Kevin Meyer, Public Affairs Specialist at the U. S. Department of Labor, shared his long-term unemployment story in a piece on the Department of Labor’s blog. The piece is entitled, Long-Term Unemployment, A Problem That Hits Home.
Meyer published this piece after attending the Heldrich Center for Workforce Development’s roundtable discussion in New Jersey. Several older, long-term unemployed professionals in New Jersey discussed their circumstances and searches for employment with the US Secretary of Labor, Thomas Perez, his staff, and other officials during this discussion.
Here’s Meyer’s recount of the event:
“. . . one person after another shared stories of devastation as they continue to look for employment to support their families.”
He understood these stories well. He was one of the long-term unemployed for 2 years before accepting his present position. He says:
“Those stories felt too familiar. In January 2014, I was one of the nation’s then nearly 3.6 million long-term unemployed. I was 52 and had spent two of the previous three years jobless. The great recession hit everyone hard, but older workers like me had a particularly tough time bouncing back. Even now as the overall unemployment rate fell below 5 percent for the first time since 2008, more than 2 million people have been out of work for more than six months. Today, the typical duration of unemployment for workers between 45 and 64 is still about a month longer than it is for younger workers.”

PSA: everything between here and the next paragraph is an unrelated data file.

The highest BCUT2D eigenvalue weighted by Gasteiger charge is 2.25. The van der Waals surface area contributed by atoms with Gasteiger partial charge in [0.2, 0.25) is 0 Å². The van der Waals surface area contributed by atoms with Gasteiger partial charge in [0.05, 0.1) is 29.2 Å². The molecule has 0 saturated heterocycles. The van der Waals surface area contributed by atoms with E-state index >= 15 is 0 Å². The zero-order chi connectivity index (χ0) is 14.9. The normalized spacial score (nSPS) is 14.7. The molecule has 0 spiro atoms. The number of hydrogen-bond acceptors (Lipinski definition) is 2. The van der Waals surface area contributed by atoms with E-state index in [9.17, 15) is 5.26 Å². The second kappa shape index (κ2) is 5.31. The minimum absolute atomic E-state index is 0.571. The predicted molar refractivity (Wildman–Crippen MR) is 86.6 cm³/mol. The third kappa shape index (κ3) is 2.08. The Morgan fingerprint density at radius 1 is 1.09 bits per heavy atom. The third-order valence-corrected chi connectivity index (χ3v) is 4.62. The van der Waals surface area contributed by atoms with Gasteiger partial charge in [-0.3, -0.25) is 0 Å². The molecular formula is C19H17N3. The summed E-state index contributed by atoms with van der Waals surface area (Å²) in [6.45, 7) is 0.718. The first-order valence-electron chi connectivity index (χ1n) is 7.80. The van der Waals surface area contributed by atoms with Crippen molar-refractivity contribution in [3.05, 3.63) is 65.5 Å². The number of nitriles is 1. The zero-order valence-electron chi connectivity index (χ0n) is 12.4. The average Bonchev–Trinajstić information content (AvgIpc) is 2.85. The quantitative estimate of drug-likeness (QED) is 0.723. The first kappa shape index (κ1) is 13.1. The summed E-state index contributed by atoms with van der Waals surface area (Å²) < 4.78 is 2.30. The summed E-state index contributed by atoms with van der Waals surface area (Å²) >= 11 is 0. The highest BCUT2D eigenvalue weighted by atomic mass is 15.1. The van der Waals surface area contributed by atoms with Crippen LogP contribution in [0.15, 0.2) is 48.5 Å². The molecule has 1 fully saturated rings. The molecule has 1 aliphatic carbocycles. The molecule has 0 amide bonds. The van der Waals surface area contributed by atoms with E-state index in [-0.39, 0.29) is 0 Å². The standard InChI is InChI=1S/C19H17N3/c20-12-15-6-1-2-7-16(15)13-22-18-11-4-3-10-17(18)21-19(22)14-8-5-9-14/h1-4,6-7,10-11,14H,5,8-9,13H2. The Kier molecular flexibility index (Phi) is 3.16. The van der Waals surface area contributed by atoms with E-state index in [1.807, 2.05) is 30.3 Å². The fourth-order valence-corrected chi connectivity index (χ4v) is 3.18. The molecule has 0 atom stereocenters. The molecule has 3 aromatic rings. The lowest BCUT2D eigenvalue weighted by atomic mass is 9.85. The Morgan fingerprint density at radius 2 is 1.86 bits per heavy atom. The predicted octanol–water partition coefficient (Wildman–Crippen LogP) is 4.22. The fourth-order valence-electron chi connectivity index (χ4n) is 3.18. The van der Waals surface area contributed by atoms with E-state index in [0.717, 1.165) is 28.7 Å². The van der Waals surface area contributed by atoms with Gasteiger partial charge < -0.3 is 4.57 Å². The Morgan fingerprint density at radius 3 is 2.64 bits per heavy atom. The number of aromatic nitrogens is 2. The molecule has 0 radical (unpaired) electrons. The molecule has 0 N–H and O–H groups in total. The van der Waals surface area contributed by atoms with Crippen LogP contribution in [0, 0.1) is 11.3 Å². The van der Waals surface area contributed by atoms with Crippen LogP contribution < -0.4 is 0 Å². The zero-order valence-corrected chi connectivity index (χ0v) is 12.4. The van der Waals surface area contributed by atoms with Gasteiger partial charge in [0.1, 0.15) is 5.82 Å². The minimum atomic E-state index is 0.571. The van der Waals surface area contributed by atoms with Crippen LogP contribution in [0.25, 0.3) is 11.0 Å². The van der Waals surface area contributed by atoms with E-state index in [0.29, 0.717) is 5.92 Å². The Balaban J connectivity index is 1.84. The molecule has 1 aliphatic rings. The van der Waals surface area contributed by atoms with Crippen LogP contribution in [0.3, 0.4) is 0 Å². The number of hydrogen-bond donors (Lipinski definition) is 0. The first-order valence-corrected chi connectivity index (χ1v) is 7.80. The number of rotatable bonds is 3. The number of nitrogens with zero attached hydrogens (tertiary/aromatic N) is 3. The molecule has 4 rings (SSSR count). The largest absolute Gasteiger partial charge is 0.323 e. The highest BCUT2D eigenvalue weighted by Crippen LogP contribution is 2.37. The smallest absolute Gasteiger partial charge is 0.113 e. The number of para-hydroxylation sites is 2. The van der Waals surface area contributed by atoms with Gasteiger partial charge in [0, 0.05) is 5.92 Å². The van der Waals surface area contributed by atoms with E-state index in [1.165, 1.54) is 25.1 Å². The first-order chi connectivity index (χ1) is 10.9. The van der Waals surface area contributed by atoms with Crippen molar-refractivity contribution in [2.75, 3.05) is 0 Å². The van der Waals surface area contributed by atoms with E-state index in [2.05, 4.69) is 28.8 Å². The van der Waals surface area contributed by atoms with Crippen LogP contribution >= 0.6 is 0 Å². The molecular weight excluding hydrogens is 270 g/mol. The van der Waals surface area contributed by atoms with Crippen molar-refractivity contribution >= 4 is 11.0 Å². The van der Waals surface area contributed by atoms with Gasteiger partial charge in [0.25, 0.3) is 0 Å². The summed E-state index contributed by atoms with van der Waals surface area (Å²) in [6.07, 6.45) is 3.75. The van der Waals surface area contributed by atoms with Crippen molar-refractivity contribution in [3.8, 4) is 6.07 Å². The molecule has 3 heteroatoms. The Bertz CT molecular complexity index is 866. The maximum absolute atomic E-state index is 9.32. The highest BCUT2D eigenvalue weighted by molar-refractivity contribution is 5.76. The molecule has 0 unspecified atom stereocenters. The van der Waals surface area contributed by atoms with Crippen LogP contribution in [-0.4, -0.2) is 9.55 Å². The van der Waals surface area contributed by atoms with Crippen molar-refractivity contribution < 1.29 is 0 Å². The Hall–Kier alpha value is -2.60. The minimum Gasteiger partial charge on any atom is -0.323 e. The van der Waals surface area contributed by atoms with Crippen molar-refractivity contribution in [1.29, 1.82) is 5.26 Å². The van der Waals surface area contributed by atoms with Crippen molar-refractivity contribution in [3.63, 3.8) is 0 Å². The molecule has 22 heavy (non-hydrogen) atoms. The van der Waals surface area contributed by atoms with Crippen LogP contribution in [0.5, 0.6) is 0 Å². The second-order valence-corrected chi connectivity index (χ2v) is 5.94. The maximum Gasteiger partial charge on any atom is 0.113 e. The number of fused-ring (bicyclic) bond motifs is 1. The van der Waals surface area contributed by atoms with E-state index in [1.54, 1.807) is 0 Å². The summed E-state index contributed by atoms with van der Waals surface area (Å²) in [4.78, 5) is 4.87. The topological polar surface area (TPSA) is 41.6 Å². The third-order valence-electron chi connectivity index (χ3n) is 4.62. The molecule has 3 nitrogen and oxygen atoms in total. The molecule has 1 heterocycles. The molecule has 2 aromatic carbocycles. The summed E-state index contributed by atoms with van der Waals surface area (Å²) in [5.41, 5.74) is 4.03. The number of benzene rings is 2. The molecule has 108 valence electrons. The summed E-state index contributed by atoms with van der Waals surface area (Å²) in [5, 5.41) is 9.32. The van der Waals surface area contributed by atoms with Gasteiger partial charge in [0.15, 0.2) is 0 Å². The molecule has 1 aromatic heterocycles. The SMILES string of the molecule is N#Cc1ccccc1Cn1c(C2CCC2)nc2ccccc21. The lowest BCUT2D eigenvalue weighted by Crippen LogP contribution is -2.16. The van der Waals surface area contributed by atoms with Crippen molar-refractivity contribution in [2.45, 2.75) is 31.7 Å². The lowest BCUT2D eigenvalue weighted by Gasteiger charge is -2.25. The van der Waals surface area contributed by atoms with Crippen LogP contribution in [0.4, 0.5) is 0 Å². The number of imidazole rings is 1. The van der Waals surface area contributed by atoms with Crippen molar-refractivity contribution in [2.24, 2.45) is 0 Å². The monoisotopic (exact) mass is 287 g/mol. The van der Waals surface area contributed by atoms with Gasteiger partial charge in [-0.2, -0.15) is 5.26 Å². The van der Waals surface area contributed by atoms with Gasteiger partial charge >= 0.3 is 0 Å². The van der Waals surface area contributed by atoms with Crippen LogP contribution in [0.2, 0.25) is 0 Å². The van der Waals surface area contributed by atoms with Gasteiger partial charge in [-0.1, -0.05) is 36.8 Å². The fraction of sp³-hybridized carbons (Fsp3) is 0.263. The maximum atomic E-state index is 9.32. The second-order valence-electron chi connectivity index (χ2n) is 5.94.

Meyer shares his struggle with unemployment “in hope that, by opening up to those around me, I could help them see that the road ahead – challenging as will be – is not a dead end.”
I’m not between the ages of 45 and 64 (the roundtable discussion’s target audience) but can relate to the job search frustrations shared by those in attendance. So, it’s good to see the US Labor Secretary, Thomas Perez making unemployment “house calls.”
In fact, in a previous post on unemployment stereotypes, I made a suggestion:
“Consider alternatives to unemployment stereotypes. Challenge them by gathering facts from the mouths of persons who are unemployed.”
Why? Because when you get information from outside sources, you get what I call myths because they don’t apply to every professional who is navigating unemployment.
I’m aware Mr. Perez didn’t see my suggestion, but I’m glad he understands a significant fact:
“ . . . the most important thing to do in this job is to make house calls. Because behind every data point is a person, a human being with a story to tell.” – US Labor Secretary Thomas Perez, The Guardian
I commend him for this.
If you want to know more about the challenges and frustrations of professionals experiencing unemployment, then there’s no better resource than these professionals themselves.
Upon meeting with them, you learn:
Diligent job seekers, whether young or old, go through “endless applications, unreturned calls, useless job searches, financial losses, anger, guilt and fear.”
Diligent job seekers, whether young or old, search for decent employment and wages to provide for themselves and others.
Diligent job seekers, whether young or old, are pushing through unemployment courageously—despite the effects of a prolonged job search and barriers to employment.
Though the impact of unemployment varies by age, the experience is challenging for everyone affected.
It’s always great to see others helping people among the ranks of the long-term unemployed, whether it’s by sharing a story (Meyer) or seeking solutions to this crisis (Perez).
And, without question, these types of discussions are eye openers for any employed person who’s willing to see and listen to the American stories of unemployment.
You can read more of Kevin Meyer’s piece at:
Kevin Meyer, Long-Term Unemployment, A Problem That Hits Home │ U. S. Department of Labor Blog